Global players knocking on India’s door

new Delhi, February 26:

When P Chidambaram delivers his budget speech on Tuesday, global markets will pay great heed. For the suave, Harvard-educated finance minister of India, the 2006-07 budget is more

onerous than in previous years, with the country in the midst of an economic boom, galloping stock markets and frenzied growth in infrastructural development. Foreign investors eagerly await his proposals; will India, the fastest-growing democracy, dislodge all entry barriers for them and open up ‘hot’ sectors for 100 per cent foreign direct investment (FDI)?

Chidambaram, one of the architects of India’s economic reforms under the late prime minister Rajiv Gandhi, would have liked to open up retail, insurance and banking for 100 per cent FDI, but opposition from the parties of the left, as well as some in his own party, has so far prevented that. So while preparing the ground for such an eventuality in the near future, his budget is likely to focus on supplementary measures to encourage FDI, say government officials.

According to a study by Grant Thornton India, 2005 saw significant FDI growth in India, and it was a bumper year for mergers and acquisitions, with 467 deals compared with 360 in 2004. India is now seeking to increase its FDI to $10 billion in 2006-2007, up from $6.5 billion in 2005.

Chidambaram is expected to take the ‘India Everywhere’ campaign, launched at the World Economic Forum at Davos, to the world. It focuses on the benefits of investing in the ‘world’s fastest growing free-market democracy’, where ‘15 years, six governments, five prime ministers, one direction’ have underscored commitment to the free market agenda.

With eight per cent GDP growth today, India is exhibiting a new sense of self-confidence and optimism. Economic trends for 2006 indicate continued buoyancy with a resurgence of industrial growth, a continuation of the robust services sector growth and expectations of improved agricultural performance following normal monsoons.

Vallabh Bhansali, chairman of Enam Financial Consultants, says India is fast becoming a

mature market, attracting foreign players, “The major areas where India will see a lot of action by foreign players are real estate, infrastructure, manufacture and retail. Except in retail, the government has opened up other sectors for 100 per cent FDI and the budget is expected to give it a big boost.”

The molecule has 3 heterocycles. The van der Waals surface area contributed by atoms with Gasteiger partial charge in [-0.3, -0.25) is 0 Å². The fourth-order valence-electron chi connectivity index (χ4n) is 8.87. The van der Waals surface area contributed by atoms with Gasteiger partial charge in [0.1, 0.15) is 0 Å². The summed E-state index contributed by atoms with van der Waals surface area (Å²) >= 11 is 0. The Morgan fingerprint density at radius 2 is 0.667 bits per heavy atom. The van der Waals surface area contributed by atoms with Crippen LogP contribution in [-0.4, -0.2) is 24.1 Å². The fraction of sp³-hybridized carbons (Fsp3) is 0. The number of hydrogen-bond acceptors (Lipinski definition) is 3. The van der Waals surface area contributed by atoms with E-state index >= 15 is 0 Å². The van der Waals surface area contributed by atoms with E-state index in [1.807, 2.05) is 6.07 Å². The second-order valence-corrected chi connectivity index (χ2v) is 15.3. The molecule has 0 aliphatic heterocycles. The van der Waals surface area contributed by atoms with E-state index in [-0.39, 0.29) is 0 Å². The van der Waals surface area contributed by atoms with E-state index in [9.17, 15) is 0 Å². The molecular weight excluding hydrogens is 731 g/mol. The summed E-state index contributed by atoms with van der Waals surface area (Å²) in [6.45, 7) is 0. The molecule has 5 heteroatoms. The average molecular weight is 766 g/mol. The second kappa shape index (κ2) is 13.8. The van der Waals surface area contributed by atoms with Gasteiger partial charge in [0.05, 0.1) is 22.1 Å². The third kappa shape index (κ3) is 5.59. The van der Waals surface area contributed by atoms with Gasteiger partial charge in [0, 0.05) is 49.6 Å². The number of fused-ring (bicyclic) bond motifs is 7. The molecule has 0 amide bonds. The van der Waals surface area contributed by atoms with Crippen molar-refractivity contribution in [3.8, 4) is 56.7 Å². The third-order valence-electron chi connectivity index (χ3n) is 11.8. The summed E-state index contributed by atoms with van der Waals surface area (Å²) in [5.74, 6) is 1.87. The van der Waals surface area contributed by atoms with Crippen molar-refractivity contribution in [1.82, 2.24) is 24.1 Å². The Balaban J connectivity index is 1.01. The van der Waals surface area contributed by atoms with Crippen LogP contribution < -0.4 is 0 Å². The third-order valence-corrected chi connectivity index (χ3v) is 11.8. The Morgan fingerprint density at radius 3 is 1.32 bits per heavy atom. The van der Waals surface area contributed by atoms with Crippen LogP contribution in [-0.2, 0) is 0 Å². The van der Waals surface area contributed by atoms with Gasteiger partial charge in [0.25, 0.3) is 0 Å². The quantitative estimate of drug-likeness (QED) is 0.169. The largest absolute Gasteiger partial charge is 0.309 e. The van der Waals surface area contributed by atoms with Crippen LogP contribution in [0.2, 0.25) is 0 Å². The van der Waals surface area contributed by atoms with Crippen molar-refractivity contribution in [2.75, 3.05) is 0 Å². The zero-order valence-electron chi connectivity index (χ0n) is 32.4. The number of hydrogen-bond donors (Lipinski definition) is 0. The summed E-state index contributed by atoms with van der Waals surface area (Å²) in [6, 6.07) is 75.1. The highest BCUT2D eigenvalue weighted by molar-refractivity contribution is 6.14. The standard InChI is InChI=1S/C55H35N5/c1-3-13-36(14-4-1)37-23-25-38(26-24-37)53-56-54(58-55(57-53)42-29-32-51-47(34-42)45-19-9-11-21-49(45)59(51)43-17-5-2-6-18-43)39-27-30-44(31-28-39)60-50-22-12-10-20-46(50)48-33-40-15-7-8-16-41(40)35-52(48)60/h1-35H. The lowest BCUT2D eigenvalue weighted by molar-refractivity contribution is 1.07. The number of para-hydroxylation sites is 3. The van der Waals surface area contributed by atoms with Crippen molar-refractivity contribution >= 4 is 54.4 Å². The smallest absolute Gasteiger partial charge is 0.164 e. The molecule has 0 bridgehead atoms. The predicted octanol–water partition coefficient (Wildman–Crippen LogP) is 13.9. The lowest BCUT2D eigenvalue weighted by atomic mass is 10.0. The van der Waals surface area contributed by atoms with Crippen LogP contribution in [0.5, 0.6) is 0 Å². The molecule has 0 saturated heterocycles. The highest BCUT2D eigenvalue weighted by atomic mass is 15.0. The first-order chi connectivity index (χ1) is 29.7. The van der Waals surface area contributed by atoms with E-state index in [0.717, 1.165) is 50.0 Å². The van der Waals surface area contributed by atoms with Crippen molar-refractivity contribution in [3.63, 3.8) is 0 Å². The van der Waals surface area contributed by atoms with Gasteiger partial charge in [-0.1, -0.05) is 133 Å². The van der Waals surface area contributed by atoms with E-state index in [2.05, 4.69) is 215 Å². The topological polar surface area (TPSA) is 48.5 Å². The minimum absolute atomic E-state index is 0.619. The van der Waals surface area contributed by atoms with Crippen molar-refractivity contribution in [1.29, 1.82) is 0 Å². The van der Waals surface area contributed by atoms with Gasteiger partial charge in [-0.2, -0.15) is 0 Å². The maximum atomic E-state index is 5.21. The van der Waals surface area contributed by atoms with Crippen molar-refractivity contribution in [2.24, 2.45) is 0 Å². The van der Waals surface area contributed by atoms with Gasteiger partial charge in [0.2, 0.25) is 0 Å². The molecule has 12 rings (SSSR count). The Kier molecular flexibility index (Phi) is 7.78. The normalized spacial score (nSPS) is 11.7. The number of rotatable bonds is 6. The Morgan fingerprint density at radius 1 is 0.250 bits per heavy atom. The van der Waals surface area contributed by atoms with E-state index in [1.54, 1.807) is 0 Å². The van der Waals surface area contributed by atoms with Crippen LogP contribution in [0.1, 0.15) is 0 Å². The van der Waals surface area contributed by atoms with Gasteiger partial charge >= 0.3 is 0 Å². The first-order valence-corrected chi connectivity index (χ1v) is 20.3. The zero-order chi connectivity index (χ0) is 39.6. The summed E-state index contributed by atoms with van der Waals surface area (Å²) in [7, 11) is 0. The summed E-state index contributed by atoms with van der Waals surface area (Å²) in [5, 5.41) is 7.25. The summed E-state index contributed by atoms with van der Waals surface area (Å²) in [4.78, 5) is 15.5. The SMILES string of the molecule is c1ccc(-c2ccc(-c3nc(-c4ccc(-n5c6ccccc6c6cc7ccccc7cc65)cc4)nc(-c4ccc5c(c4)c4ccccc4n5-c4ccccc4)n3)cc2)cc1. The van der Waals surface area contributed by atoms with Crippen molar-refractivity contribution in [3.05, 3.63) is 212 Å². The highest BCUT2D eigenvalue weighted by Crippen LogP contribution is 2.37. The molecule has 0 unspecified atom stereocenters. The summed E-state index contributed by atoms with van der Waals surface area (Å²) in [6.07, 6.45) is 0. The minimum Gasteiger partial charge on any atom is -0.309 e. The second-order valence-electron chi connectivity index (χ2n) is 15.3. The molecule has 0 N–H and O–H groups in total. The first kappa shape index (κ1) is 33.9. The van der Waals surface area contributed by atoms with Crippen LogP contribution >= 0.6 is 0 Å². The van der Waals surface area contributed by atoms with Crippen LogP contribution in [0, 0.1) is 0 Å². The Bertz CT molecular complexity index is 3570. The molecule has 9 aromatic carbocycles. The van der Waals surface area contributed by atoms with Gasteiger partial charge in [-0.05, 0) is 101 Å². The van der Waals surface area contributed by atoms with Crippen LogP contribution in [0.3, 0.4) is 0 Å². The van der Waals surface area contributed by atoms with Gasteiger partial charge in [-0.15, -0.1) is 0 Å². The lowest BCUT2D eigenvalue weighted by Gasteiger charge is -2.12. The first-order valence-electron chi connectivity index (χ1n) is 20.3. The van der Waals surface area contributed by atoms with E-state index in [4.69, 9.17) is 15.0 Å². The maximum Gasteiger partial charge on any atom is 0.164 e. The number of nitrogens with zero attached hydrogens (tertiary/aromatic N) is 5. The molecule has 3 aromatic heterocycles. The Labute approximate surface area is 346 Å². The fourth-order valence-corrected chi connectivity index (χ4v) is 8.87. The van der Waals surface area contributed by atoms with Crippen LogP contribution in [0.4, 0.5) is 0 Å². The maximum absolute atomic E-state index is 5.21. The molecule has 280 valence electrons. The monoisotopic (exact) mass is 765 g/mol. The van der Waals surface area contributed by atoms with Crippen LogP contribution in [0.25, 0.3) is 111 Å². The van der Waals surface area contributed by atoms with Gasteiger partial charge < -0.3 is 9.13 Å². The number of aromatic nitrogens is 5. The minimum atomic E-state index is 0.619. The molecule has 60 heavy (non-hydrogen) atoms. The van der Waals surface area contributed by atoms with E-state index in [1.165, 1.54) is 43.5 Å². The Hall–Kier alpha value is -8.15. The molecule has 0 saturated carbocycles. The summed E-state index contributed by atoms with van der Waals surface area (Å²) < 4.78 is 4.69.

KV Kamath, managing director and chief executive of ICICI Bank, India’s largest private sector bank, says economic growth has been driven by greater integration into global markets, leadership in knowledge-based sectors, strong domestic demand driven by increased household incomes and a revitalised manufacturing industry. “We need large investments in roads, ports, airports and power generation and distribution to support business activity,” he says, “The budget will play an important part in maintaining economic momentum.” The government is trying to attract more FDI in sectors such as infrastructure, retail and manufacturing. Lately, it liberalised FDI policy, permitting foreign investment up to 100 per cent for various activities such as setting up greenfield airport projects, laying of natural gas/LNG pipelines, cash and carry wholesale trading and export trading, power trading, transmission and distribution, coal and lignite mining for consumption by power projects, iron and steel, and cement production.

More importantly, India has allowed FDI up to 51 per cent, with approval from the Foreign Investment Promotion Board, for retail trade in ‘single brand’ products with a view to attracting investment, technology and best global practices. This would mean that retailers such as Nike, Christian Dior, Gucci, Gap, Zara and Nokia can set up their operations with a 51 per cent stake in the company and management control.